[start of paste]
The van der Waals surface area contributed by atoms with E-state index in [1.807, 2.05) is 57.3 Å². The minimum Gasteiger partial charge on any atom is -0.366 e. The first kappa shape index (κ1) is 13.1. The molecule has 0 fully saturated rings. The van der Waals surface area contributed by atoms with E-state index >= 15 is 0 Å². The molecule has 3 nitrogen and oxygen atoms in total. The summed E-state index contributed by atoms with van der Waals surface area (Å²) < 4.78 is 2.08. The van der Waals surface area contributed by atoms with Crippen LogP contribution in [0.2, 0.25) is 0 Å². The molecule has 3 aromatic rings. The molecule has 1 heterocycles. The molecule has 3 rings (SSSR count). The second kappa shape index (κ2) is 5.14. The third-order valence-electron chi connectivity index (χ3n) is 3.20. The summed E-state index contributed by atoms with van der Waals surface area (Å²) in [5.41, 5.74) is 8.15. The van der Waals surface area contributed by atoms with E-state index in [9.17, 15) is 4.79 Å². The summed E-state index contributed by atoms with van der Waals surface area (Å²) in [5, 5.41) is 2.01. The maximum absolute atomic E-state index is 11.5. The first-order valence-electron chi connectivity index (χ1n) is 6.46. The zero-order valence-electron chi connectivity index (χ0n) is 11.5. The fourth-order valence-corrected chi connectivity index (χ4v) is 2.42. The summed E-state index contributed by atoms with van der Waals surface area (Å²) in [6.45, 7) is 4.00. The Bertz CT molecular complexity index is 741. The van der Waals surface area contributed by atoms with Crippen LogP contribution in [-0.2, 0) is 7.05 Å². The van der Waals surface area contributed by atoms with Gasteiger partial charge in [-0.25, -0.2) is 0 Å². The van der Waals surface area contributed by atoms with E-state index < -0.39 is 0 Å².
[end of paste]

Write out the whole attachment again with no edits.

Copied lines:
The van der Waals surface area contributed by atoms with E-state index in [1.807, 2.05) is 57.3 Å². The minimum Gasteiger partial charge on any atom is -0.366 e. The first kappa shape index (κ1) is 13.1. The molecule has 0 fully saturated rings. The van der Waals surface area contributed by atoms with E-state index >= 15 is 0 Å². The molecule has 3 nitrogen and oxygen atoms in total. The summed E-state index contributed by atoms with van der Waals surface area (Å²) < 4.78 is 2.08. The van der Waals surface area contributed by atoms with Crippen LogP contribution in [0.2, 0.25) is 0 Å². The molecule has 3 aromatic rings. The molecule has 1 heterocycles. The molecule has 3 rings (SSSR count). The second kappa shape index (κ2) is 5.14. The third-order valence-electron chi connectivity index (χ3n) is 3.20. The summed E-state index contributed by atoms with van der Waals surface area (Å²) in [5.41, 5.74) is 8.15. The van der Waals surface area contributed by atoms with E-state index in [9.17, 15) is 4.79 Å². The summed E-state index contributed by atoms with van der Waals surface area (Å²) in [5, 5.41) is 2.01. The maximum absolute atomic E-state index is 11.5. The first-order valence-electron chi connectivity index (χ1n) is 6.46. The zero-order valence-electron chi connectivity index (χ0n) is 11.5. The fourth-order valence-corrected chi connectivity index (χ4v) is 2.42. The summed E-state index contributed by atoms with van der Waals surface area (Å²) in [6.45, 7) is 4.00. The Bertz CT molecular complexity index is 741. The van der Waals surface area contributed by atoms with Crippen LogP contribution in [-0.2, 0) is 7.05 Å². The van der Waals surface area contributed by atoms with Gasteiger partial charge in [-0.25, -0.2) is 0 Å². The van der Waals surface area contributed by atoms with E-state index < -0.39 is 0 Å².